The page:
LED



The L.E.D. watch - the first ever electronic wristwatch with digital display based on advanced Light Emitting Diode technology. An interesting animated explanation can be found here by Juergen Hofstaedter from Germany.

The first digital electronic "solid state" watch ("no moving parts") was a result of longterm research made parallely by various inventors at the end of the 1960's with the boom of micro-computer technology.   Not only was it a challenge to miniaturize all the revolutionary circuitry into a wristwatch case but additionally competing teams couldn't make up their mind as to which display technology to choose as the most optimal in terms of readout and battery consumption. Honestly speaking there were already some ideas for a digital watch on the drawing boards but technology was behind with creating a small reliable display format. Nixie lamps and VFD's must have been considered but they were either to big and/or power-hungry. The watch industry focused on LED technology  and LCD (based on liquid crystals) that were invented a few years before but still a reliable micro-display source was not available for commercial use until 1971.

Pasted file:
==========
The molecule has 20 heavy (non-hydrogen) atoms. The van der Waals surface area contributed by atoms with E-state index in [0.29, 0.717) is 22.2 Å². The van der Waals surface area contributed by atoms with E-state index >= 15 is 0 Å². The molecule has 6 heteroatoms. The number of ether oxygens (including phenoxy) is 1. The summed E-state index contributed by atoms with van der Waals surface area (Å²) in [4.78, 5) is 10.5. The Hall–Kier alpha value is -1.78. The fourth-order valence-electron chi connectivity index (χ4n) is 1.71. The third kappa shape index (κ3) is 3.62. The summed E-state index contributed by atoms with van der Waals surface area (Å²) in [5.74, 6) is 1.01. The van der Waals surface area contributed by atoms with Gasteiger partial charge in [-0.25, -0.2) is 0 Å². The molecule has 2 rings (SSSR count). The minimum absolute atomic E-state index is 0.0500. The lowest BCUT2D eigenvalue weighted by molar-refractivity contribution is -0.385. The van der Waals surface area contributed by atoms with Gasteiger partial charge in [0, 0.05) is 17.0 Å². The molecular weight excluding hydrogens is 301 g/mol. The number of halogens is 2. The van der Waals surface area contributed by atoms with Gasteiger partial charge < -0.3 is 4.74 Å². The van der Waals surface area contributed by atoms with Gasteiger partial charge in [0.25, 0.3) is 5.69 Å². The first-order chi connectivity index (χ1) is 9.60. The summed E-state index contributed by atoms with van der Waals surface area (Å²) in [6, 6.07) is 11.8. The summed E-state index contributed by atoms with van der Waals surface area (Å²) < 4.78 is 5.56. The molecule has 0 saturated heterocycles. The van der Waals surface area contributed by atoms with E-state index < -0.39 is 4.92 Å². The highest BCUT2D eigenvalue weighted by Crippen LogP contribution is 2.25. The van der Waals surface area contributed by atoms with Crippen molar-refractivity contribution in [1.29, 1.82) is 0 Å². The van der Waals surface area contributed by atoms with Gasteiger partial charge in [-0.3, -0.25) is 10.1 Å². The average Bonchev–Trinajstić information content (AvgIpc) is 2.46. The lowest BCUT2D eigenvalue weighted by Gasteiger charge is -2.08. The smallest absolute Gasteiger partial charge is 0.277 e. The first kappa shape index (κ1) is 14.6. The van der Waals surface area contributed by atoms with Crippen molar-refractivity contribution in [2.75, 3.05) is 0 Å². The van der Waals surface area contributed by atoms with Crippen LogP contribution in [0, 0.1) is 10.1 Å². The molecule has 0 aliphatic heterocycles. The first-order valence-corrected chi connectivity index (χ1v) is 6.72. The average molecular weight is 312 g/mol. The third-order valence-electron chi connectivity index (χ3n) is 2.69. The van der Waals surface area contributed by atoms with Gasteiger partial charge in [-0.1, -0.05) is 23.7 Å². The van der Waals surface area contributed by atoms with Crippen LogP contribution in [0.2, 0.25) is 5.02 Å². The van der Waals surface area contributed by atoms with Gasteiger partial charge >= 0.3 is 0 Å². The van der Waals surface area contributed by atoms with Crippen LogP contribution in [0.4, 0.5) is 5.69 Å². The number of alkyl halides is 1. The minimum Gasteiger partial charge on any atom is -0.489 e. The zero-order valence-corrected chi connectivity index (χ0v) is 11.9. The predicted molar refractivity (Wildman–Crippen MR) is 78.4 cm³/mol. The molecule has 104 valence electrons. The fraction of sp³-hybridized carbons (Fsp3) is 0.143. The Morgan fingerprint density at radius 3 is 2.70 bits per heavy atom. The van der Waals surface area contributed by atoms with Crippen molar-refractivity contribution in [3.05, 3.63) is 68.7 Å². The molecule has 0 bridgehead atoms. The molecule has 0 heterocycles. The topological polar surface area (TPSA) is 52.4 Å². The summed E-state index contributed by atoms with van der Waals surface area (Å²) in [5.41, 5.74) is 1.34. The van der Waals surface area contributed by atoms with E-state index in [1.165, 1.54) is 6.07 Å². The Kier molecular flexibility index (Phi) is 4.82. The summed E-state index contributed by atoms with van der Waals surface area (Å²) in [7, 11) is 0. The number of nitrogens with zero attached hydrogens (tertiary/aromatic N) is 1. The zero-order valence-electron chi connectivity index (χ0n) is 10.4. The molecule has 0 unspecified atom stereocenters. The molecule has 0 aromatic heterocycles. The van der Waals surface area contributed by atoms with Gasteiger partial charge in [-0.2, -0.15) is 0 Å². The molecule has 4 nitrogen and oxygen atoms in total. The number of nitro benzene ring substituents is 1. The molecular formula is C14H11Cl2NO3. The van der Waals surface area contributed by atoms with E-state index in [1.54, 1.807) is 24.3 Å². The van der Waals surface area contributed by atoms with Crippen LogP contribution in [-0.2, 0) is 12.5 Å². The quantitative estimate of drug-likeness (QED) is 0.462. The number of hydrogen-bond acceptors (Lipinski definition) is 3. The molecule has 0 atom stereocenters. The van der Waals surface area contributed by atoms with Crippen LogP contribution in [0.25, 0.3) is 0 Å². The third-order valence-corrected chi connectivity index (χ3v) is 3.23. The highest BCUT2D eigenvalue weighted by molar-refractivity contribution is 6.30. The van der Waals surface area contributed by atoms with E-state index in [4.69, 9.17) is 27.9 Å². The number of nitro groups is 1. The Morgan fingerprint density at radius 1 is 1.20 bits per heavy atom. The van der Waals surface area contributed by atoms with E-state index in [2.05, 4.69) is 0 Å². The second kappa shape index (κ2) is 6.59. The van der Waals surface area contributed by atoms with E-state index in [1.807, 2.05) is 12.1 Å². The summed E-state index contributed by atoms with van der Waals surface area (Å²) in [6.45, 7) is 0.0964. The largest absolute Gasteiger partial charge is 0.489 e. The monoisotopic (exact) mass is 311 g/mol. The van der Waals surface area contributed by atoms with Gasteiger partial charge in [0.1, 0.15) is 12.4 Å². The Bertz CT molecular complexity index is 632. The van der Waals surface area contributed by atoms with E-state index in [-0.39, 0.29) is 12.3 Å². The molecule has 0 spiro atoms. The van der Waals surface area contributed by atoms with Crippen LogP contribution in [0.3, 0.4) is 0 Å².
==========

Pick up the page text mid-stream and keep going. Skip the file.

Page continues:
Depending on the display of choice several independent project teams continued their efforts with huge input from  leading micro-electronics companies. Most of these brands don't ring a bell to anybody but credit must go to RCA which developed a reliable electronic circuit, Hewlett-Packard or Litronix which developed a reliable LED display. The LED watch would not be possible without cooperation and competition in the micro-electronics industry. Many patents were granted but only a few  teams succeeded with a marketable product of which the first was the one and only... Pulsar Time Computer Inc. (Pulsar in short).